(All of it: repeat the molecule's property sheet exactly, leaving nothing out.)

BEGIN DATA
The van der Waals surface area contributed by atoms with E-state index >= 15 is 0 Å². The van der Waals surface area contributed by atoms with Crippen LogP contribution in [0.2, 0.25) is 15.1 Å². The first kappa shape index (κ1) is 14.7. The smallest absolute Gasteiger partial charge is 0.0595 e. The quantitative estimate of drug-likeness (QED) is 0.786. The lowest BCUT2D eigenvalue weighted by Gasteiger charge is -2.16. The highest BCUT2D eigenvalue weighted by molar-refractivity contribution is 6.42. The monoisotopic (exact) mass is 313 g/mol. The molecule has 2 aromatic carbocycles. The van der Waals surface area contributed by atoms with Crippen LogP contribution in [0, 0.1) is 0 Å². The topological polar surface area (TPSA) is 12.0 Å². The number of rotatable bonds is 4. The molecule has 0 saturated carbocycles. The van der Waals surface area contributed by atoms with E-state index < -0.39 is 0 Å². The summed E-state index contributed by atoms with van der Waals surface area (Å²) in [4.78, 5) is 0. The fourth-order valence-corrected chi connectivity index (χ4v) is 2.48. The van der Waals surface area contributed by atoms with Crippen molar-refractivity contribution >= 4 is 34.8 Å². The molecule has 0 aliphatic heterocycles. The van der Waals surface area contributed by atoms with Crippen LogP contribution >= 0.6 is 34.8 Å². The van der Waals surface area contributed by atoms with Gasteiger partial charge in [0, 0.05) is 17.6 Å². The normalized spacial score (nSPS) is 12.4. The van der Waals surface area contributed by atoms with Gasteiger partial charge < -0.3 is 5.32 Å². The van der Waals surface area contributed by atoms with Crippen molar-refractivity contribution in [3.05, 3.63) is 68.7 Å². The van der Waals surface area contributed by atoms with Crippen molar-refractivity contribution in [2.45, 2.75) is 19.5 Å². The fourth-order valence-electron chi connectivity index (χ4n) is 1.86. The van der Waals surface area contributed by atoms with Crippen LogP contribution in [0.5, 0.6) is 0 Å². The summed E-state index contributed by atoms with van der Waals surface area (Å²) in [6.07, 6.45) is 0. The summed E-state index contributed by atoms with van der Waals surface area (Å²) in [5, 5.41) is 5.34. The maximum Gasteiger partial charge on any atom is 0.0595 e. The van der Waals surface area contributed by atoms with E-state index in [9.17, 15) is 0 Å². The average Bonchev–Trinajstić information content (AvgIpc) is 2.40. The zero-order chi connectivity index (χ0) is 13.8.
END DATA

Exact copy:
The van der Waals surface area contributed by atoms with E-state index >= 15 is 0 Å². The van der Waals surface area contributed by atoms with Crippen LogP contribution in [0.2, 0.25) is 15.1 Å². The first kappa shape index (κ1) is 14.7. The smallest absolute Gasteiger partial charge is 0.0595 e. The quantitative estimate of drug-likeness (QED) is 0.786. The lowest BCUT2D eigenvalue weighted by Gasteiger charge is -2.16. The highest BCUT2D eigenvalue weighted by molar-refractivity contribution is 6.42. The monoisotopic (exact) mass is 313 g/mol. The molecule has 2 aromatic carbocycles. The van der Waals surface area contributed by atoms with Crippen LogP contribution in [0, 0.1) is 0 Å². The topological polar surface area (TPSA) is 12.0 Å². The number of rotatable bonds is 4. The molecule has 0 saturated carbocycles. The van der Waals surface area contributed by atoms with E-state index < -0.39 is 0 Å². The summed E-state index contributed by atoms with van der Waals surface area (Å²) in [4.78, 5) is 0. The fourth-order valence-corrected chi connectivity index (χ4v) is 2.48. The van der Waals surface area contributed by atoms with Crippen molar-refractivity contribution >= 4 is 34.8 Å². The molecule has 0 aliphatic heterocycles. The van der Waals surface area contributed by atoms with Crippen LogP contribution >= 0.6 is 34.8 Å². The van der Waals surface area contributed by atoms with Gasteiger partial charge in [0, 0.05) is 17.6 Å². The normalized spacial score (nSPS) is 12.4. The van der Waals surface area contributed by atoms with Gasteiger partial charge < -0.3 is 5.32 Å². The van der Waals surface area contributed by atoms with Crippen molar-refractivity contribution in [3.05, 3.63) is 68.7 Å². The van der Waals surface area contributed by atoms with Crippen molar-refractivity contribution in [2.45, 2.75) is 19.5 Å². The fourth-order valence-electron chi connectivity index (χ4n) is 1.86. The van der Waals surface area contributed by atoms with Crippen LogP contribution in [0.5, 0.6) is 0 Å². The summed E-state index contributed by atoms with van der Waals surface area (Å²) in [6.07, 6.45) is 0. The summed E-state index contributed by atoms with van der Waals surface area (Å²) in [5, 5.41) is 5.34. The maximum Gasteiger partial charge on any atom is 0.0595 e. The van der Waals surface area contributed by atoms with E-state index in [9.17, 15) is 0 Å². The average Bonchev–Trinajstić information content (AvgIpc) is 2.40. The zero-order chi connectivity index (χ0) is 13.8.